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Artificial Intelligence pledge, child abuse online, Sudan crisis deepens — Global Issues

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Lenovo Group, LG AI Research, Mastercard, Microsoft, Salesforce, Telefonica, GSMA network of mobile phone operators, and INNIT have pledged to “integrate the values and principles” of UNESCO’s Recommendation on the Ethics of AI when designing and deploying AI systems.

The announcement came at the UN education, science and culture agency’s Global Forum on AI, taking place in Slovenia on Monday and Tuesday.

UNESCO forged a consensus between all its member States in November 2021 to adopt the first global ethical framework for the use of AI.

‘Concrete commitment’

“Today, we are taking another major step by obtaining the same concrete commitment from global tech companies”, said UNESCO’s Director-General, Audrey Azoulay.

“I call on all tech stakeholders to follow the example of these first eight companies. This alliance of the public and private sectors is critical to building AI for the common good.”

In the first commitment of its kind to the UN, the agreement compels companies to fully guarantee human rights in the design, development, purchase, sale, and use of AI.

It states that due diligence, must be carried out to meet safety standards, to identify the adverse effects of AI, and timely measures taken to prevent, mitigate, or remedy them, in line with domestic legislation, said UNESCO in a press release.

The agreement also notes that testing before a new AI system is released onto the market is essential but given the fast evolution of systems already on the market, it also calls for the development of post-deployment risk assessments and mitigation practices.

AI boom facilitates child abuse via the Internet, warns rights expert

In another indicator of the importance of AI oversight, a top UN-appointed human rights expert warned of Monday that the volume of reported child sexual abuse material online has increased by 87 per cent since 2019.

Calling for more action to eradicate child exploitation online, the UN Special Rapporteur on the sale and sexual exploitation of children, Mama Fatima Singhateh, said that generative AI and eXtended Reality software had made the problem worse.

It is now possible to create computer-generated “deepfakes” and so-called “deepnudes” and distribute them encrypted and without built-in safety mechanisms, the Special Rapporteur said.

Reliability issue

And ahead of Safer Internet Day on 6 February, Ms. Singhateh alleged that the private sector and big tech were “less reliable” than they had promised to be, “with serious ingrained biases, flaws in programming and surveillance software to detect child abuse”, (and a) failure to crack down on child sexual abuse and exploitation networks.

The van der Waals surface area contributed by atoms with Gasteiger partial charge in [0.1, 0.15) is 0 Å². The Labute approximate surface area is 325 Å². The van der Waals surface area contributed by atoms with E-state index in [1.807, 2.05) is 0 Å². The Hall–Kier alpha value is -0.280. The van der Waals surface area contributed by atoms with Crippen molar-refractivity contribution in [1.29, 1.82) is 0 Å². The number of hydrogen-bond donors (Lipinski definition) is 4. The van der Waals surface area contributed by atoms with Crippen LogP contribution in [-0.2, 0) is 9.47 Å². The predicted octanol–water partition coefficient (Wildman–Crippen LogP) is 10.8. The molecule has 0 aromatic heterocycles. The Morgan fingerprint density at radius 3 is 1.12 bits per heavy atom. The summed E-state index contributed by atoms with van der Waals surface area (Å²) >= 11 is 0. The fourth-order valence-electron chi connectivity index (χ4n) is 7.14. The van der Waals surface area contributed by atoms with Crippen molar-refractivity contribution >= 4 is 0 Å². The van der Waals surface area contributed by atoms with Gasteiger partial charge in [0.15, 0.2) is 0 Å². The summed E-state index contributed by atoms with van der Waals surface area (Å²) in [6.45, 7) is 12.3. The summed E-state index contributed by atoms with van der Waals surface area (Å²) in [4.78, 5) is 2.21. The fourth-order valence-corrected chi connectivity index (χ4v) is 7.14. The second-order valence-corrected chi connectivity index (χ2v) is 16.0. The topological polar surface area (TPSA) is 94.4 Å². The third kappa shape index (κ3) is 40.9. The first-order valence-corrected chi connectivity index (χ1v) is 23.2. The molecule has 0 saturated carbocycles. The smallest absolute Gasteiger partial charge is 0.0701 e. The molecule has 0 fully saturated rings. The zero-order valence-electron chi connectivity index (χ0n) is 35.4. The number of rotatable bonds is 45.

The Special Rapporteur welcomed the UN Secretary-General’s AI Advisory Body which is tasked with making recommendations for the establishment of an international agency to govern and coordinate Artificial Intelligence.

And she also insisted that governments and companies should “work together to solve the issue of child abuse, by including the victims’ voices “in the design and development of ethical digital products to foster a safer online environment”.

For guidelines and advice from the UN on keeping children safe online, go here.

UN migration agency and rights experts spotlight deepening Sudan crisis

A staggering 25 million people need humanitarian assistance in Sudan, 14 million of them children.

That’s the urgent message from the UN migration agency IOM and top rights experts who, on Monday, backed global calls for a ceasefire, warning that “every moment of continued violence, puts more lives at risk”.

Heavy fighting that erupted last April between rival forces and spread across Sudan has pushed more than 1.7 million people into neighbouring countries and uprooted some 10 million in total.

Egypt alone hosts more than 415,000 people where IOM helps Sudan’s displaced to rebuild their lives, like Mohammed.

He fled the capital, Khartoum, taking a dangerous bus journey to Egypt last May. It took two days, during which time he saw “unimaginable horrors” including homes shot at or burned.

Today, Mohammed remains deeply worried about his relatives who are trapped by fighting in Al Fashir in northern Darfur.

Four in 10 face acute hunger

Echoing those concerns, top rights experts who report to the Human Rights Council in Geneva said that almost four in 10 people in Sudan now face acute hunger – 17.7 million in all.

The Special Rapporteurs and Independent Experts warned that the ongoing conflict had worsened communal tensions.

Equally concerning are the lack of resources and lack of international aid, which have “significantly increased the risk of violence between host communities and IDPs”, the rights experts said, referring to internally displaced people.

They warned that the elderly, people with disabilities, women and girls are “falling victims of targeted attacks by the members of the host community”.

In a statement, IOM insisted that aid “must reach the millions in need. People must be able to access food, fuel, medicines and other critical supplies and services. People trying to flee, and access assistance should be able to do so safely.”

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